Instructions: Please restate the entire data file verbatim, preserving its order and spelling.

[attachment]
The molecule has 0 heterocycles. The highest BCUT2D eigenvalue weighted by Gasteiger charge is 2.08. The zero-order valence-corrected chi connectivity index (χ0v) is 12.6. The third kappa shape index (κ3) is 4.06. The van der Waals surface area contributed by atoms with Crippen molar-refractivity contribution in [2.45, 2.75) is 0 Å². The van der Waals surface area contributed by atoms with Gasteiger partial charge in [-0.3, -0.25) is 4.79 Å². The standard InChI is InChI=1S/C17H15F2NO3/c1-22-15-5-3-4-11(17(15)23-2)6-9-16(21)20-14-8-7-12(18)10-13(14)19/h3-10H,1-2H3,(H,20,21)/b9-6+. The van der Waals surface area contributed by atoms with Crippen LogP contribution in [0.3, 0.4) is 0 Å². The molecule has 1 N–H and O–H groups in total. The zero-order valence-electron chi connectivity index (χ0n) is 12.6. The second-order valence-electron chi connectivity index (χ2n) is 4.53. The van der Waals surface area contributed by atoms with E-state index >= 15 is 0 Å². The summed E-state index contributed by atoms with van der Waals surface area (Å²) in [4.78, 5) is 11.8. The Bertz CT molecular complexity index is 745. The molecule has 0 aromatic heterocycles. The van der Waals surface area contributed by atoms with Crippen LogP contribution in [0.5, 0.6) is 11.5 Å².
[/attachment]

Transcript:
The molecule has 0 heterocycles. The highest BCUT2D eigenvalue weighted by Gasteiger charge is 2.08. The zero-order valence-corrected chi connectivity index (χ0v) is 12.6. The third kappa shape index (κ3) is 4.06. The van der Waals surface area contributed by atoms with Crippen molar-refractivity contribution in [2.45, 2.75) is 0 Å². The van der Waals surface area contributed by atoms with Gasteiger partial charge in [-0.3, -0.25) is 4.79 Å². The standard InChI is InChI=1S/C17H15F2NO3/c1-22-15-5-3-4-11(17(15)23-2)6-9-16(21)20-14-8-7-12(18)10-13(14)19/h3-10H,1-2H3,(H,20,21)/b9-6+. The van der Waals surface area contributed by atoms with Crippen LogP contribution in [0.3, 0.4) is 0 Å². The molecule has 1 N–H and O–H groups in total. The zero-order valence-electron chi connectivity index (χ0n) is 12.6. The second-order valence-electron chi connectivity index (χ2n) is 4.53. The van der Waals surface area contributed by atoms with E-state index >= 15 is 0 Å². The summed E-state index contributed by atoms with van der Waals surface area (Å²) in [4.78, 5) is 11.8. The Bertz CT molecular complexity index is 745. The molecule has 0 aromatic heterocycles. The van der Waals surface area contributed by atoms with Crippen LogP contribution in [0.5, 0.6) is 11.5 Å².